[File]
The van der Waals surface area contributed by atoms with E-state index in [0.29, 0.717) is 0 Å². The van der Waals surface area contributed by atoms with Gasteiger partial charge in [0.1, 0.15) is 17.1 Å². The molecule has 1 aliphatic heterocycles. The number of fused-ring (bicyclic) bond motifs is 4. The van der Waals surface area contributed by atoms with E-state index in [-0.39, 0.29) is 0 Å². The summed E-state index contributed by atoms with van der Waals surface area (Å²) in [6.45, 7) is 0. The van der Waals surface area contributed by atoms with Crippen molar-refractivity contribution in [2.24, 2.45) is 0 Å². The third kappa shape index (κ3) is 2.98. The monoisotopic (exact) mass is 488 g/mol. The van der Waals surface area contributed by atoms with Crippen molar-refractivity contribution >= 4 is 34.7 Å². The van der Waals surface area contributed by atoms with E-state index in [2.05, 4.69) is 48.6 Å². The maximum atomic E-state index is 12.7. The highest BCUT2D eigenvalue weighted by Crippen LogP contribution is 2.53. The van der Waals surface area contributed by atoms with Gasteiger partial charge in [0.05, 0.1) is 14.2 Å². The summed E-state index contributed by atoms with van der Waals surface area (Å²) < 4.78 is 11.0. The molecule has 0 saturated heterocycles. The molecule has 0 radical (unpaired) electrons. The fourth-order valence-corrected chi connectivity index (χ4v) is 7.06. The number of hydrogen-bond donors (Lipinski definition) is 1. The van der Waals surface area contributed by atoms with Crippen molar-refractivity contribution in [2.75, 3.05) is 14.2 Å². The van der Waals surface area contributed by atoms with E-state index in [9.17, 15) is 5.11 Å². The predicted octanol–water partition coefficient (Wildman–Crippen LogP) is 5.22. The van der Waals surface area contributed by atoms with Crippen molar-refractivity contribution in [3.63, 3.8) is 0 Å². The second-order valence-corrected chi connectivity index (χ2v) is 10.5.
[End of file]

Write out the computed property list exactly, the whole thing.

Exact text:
The van der Waals surface area contributed by atoms with E-state index in [0.29, 0.717) is 0 Å². The van der Waals surface area contributed by atoms with Gasteiger partial charge in [0.1, 0.15) is 17.1 Å². The molecule has 1 aliphatic heterocycles. The number of fused-ring (bicyclic) bond motifs is 4. The van der Waals surface area contributed by atoms with E-state index in [-0.39, 0.29) is 0 Å². The summed E-state index contributed by atoms with van der Waals surface area (Å²) in [6.45, 7) is 0. The van der Waals surface area contributed by atoms with Crippen molar-refractivity contribution in [2.24, 2.45) is 0 Å². The third kappa shape index (κ3) is 2.98. The monoisotopic (exact) mass is 488 g/mol. The van der Waals surface area contributed by atoms with Crippen molar-refractivity contribution >= 4 is 34.7 Å². The van der Waals surface area contributed by atoms with E-state index in [2.05, 4.69) is 48.6 Å². The maximum atomic E-state index is 12.7. The highest BCUT2D eigenvalue weighted by Crippen LogP contribution is 2.53. The van der Waals surface area contributed by atoms with Gasteiger partial charge in [0.05, 0.1) is 14.2 Å². The summed E-state index contributed by atoms with van der Waals surface area (Å²) < 4.78 is 11.0. The molecule has 0 saturated heterocycles. The molecule has 0 radical (unpaired) electrons. The fourth-order valence-corrected chi connectivity index (χ4v) is 7.06. The number of hydrogen-bond donors (Lipinski definition) is 1. The van der Waals surface area contributed by atoms with Crippen molar-refractivity contribution in [2.75, 3.05) is 14.2 Å². The van der Waals surface area contributed by atoms with E-state index in [9.17, 15) is 5.11 Å². The predicted octanol–water partition coefficient (Wildman–Crippen LogP) is 5.22. The van der Waals surface area contributed by atoms with Crippen molar-refractivity contribution in [3.63, 3.8) is 0 Å². The second-order valence-corrected chi connectivity index (χ2v) is 10.5.